SNAP Q&A with Luis Perez

Hunger is an almost invisible, yet troubling, facet of the modern, U.S. college experience. An estimated 39 percent of Massachusetts students reported that they experienced food insecurity in 2018, and the rate is significantly higher for those attending community college. This silent crisis is hitting students who don’t fall within the typical 18 to 22-year-old student demographic particularly hard. Older students, many with families and jobs, are struggling and must often make a choice between paying tuition and purchasing books or feeding themselves and their families. 

To make matters worse, applying for safety net benefits can be confusing and nerve-wracking, especially for individuals who are unfamiliar with the application process. 

From left to right, Derek Dunlea, Luis Perez, and Leslie Elum (Student Life Assistant).

Luis Perez, SNAP Outreach Coordinator at The Food Bank, spends much of his time helping area college students apply for SNAP benefits (formerly food stamps). At UMass Amherst, he works closely with members of the Dean of Students’ Office to discretely offer his services to those who might be in need or at risk of food insecurity.  In a recent interview there, Luis explained exactly what that process looks like. 


Q: Who is eligible for SNAP?

Luis Perez: There are a number of things taken into consideration when the DTA (Department of Transitional Assistance) evaluates eligibility. One of the biggest ones is income, but it also depends on the size and makeup of your household.

UMass Amherst campus

Q: What kinds of obstacles do students face in qualifying for benefits and how are they different from non-students?

LP: The students have a lot more obstacles. There’s more paperwork that they have to fill out. For example, they have to fill out a form called the Educational Income and Expense Form, or Educ-1, which needs to be filled out by financial aid. It’s a little bit more of a process. Not only that but they have more obstacles and more guidelines because they’re students. If you have a dorm you probably have a meal plan and you’re also not technically paying rent.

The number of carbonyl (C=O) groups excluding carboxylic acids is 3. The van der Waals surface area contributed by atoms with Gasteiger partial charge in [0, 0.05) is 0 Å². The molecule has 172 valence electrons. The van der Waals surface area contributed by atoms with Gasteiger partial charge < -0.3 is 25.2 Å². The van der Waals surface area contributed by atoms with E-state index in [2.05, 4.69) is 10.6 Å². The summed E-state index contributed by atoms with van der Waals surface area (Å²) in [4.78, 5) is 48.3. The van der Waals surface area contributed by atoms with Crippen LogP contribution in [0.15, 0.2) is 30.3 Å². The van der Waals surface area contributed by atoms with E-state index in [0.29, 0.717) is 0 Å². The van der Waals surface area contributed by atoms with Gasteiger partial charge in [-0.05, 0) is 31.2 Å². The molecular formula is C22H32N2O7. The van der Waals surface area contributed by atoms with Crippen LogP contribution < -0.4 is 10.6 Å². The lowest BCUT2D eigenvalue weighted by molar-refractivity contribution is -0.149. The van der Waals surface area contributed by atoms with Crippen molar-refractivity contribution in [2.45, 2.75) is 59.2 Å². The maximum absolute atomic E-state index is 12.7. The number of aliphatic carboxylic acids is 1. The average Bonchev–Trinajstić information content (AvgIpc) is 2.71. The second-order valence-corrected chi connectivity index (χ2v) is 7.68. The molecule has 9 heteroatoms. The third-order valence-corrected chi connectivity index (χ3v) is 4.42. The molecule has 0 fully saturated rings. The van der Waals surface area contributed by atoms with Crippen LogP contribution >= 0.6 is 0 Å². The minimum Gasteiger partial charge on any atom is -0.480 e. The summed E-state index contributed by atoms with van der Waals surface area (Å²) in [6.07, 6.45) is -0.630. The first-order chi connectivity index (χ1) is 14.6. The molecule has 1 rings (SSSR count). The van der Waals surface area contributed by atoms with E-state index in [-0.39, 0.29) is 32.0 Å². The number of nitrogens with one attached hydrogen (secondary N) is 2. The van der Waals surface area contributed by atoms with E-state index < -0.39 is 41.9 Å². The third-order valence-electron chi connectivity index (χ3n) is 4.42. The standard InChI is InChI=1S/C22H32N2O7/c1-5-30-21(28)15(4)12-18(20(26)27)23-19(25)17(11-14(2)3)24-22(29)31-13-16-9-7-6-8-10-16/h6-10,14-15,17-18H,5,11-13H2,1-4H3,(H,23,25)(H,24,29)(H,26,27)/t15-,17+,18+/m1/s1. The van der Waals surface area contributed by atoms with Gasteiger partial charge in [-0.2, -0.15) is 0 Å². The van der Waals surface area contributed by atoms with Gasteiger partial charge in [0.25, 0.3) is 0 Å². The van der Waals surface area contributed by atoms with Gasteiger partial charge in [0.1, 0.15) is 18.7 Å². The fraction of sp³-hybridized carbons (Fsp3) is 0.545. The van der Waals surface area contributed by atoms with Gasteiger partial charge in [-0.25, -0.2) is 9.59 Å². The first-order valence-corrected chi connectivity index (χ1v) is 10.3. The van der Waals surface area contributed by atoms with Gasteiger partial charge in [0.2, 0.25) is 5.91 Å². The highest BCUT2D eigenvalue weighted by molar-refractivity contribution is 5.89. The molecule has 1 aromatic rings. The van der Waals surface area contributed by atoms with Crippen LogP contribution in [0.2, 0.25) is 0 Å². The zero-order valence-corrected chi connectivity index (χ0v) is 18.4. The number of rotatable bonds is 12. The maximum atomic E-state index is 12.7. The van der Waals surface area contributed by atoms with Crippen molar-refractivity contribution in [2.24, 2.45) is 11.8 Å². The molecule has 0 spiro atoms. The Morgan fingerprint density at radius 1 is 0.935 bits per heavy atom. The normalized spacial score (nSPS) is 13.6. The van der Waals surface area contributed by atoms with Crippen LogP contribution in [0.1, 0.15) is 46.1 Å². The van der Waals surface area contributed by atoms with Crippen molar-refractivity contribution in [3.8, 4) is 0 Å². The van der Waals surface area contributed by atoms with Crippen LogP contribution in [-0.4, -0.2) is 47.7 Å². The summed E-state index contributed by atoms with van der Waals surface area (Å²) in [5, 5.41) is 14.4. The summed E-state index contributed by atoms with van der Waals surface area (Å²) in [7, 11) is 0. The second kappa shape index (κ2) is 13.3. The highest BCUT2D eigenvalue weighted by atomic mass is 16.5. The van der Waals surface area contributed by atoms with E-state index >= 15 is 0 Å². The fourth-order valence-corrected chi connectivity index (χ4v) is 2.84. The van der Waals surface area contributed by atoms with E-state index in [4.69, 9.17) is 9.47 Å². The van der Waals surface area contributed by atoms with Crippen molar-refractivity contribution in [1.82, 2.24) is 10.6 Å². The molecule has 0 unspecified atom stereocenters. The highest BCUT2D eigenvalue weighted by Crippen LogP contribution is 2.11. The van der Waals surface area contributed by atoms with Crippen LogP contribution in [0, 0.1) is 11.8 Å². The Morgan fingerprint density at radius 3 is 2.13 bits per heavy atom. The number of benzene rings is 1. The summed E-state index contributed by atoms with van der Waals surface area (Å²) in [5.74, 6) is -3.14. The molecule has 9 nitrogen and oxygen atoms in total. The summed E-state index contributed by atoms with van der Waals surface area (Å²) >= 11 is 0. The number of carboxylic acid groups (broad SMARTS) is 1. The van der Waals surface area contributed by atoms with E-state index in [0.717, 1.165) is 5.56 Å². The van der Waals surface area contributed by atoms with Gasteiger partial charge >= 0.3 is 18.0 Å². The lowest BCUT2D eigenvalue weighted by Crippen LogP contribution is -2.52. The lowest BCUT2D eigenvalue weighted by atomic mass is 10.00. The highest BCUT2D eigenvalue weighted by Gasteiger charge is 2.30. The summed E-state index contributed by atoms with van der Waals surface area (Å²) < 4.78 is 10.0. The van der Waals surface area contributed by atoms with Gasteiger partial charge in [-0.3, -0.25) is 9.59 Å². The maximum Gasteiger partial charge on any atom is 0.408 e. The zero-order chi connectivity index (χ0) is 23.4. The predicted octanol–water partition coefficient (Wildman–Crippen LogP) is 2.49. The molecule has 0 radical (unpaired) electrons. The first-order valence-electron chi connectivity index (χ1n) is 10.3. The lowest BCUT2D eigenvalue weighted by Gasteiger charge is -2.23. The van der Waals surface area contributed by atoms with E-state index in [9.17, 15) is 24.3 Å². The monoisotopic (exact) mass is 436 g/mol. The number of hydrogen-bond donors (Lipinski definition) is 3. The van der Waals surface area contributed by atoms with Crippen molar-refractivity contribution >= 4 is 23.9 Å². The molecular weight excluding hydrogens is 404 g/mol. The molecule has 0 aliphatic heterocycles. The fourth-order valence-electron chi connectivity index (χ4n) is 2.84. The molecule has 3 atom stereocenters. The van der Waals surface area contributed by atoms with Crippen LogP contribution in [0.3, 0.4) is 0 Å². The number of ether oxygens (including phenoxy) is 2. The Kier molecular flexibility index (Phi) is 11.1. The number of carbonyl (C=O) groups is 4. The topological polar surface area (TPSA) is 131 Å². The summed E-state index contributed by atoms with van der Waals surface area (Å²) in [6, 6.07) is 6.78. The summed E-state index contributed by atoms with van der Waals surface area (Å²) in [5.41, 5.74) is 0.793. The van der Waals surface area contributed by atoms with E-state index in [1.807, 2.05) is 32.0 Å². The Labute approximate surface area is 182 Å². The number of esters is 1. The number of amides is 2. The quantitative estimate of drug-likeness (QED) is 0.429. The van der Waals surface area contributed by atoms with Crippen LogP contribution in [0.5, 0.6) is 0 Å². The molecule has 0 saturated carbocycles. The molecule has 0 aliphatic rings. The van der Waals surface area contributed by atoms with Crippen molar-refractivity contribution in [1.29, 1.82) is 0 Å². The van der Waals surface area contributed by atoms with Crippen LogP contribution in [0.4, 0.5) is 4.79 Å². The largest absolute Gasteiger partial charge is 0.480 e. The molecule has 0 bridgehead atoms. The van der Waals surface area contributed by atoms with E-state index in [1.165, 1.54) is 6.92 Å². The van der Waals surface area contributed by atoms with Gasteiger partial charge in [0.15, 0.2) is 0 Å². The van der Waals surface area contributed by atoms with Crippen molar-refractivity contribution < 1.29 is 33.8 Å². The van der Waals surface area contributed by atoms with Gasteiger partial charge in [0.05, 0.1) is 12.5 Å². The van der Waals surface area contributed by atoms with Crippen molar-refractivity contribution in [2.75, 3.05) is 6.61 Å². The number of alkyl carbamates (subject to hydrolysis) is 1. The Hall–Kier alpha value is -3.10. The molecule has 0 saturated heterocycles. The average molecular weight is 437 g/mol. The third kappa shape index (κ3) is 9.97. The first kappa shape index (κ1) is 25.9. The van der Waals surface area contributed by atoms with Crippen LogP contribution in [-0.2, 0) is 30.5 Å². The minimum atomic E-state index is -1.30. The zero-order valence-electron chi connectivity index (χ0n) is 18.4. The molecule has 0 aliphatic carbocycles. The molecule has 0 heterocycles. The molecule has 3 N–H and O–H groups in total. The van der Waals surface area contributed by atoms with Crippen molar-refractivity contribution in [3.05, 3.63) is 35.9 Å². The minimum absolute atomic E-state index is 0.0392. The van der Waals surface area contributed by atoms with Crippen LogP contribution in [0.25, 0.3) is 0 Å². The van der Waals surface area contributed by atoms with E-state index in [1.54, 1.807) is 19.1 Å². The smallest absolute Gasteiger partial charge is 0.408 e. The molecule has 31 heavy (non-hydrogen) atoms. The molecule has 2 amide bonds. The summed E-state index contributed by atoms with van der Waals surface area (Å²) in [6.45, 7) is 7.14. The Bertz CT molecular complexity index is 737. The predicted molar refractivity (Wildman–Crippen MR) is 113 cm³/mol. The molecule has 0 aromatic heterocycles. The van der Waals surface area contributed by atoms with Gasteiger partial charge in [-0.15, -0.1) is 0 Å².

Q: What kind of trends are there in eligibility? For example, are there many traditional students or is there a majority of non-traditional students, i.e. older students or students with families?

LP: Most of the applications are community college students. I would consider these students non-traditional because they don’t live in dorms, they don’t have meal plans, and usually have more going on outside of school, meaning work or children to take care of. Also since many of them do not have work study, which would exempt you from having to get paystubs, many of them work jobs outside of school and they do have to provide paystubs for the last 30 days they worked. There is also an extra form called The Community College Verification Form which they have to take to Financial Aid, along with an Educ-1 form and have a financial aid personnel fill out and sign the form. Unfortunately, I feel grad students especially don’t get a fair chance. Grad students are usually not eligible for work study. They do not live on campus, which means they have to work to pay rent, utilities etc., as well as their student work load, therefore they will have to show their paystubs if they are working.”

Q: How can students go about applying for SNAP?

LP: We are actually one of only two agencies in western Massachusetts that can take and process applications over the phone. It’s us and Project Bread. You can apply online but we really recommend that students come to us because we are experienced and we know how to properly represent your information and understand the complex application. The other thing is, that we know all the required paperwork and that’s often a huge obstacle for applicants.

Q: Admitting hardship can be a difficult or painful experience for people, with a lot of stigma attached. Is there a way that students can discretely apply for or receive their benefits?

LP: It’s all very private. We sign a confidentiality agreement when they come in and talk to me. They also offer a lot of other services in the Dean of Students’ Office, so there’s no way for someone to assume the reason for their visit. We also have this private room, it’s easy for a student to come and not have to worry about being judged.

Q: Does UMass have any special tools to help connect students who may be experiencing food insecurity with benefits?

LP: Yes, if you go to the Dean of Students website there’s a whole section under “Student Life” that says “Support Services” and there’s information there about microgrants and the Student Care Supply Closet, ect.

Q: Are there resources readily available – for example, on campus– for students who may have immediate need?

LP: There are. If you have immediate need you can go to the dining commons and get emergency swipes. They also have different meal plans now for a range of prices. They also have a pantry here in the Dean’s of Students office and they also have toiletries and school supplies available.

Q: Is there anything else you think students should know about SNAP or is there anything I’ve missed?

LP: I think the main thing to come away with, especially here at UMass, is first of all finding the resources. The reason why I’m here working with the Dean of Students Office is to get the word out. If someone comes here in need, they can easily be referred to me. We also do tabling events in the Campus Center every other Monday. I have my sign and talk to people about SNAP and even if they’re intimidated and don’t want to come up and talk we have flyers and post card handouts. It’s more discrete and it let’s people know they can come here and get help.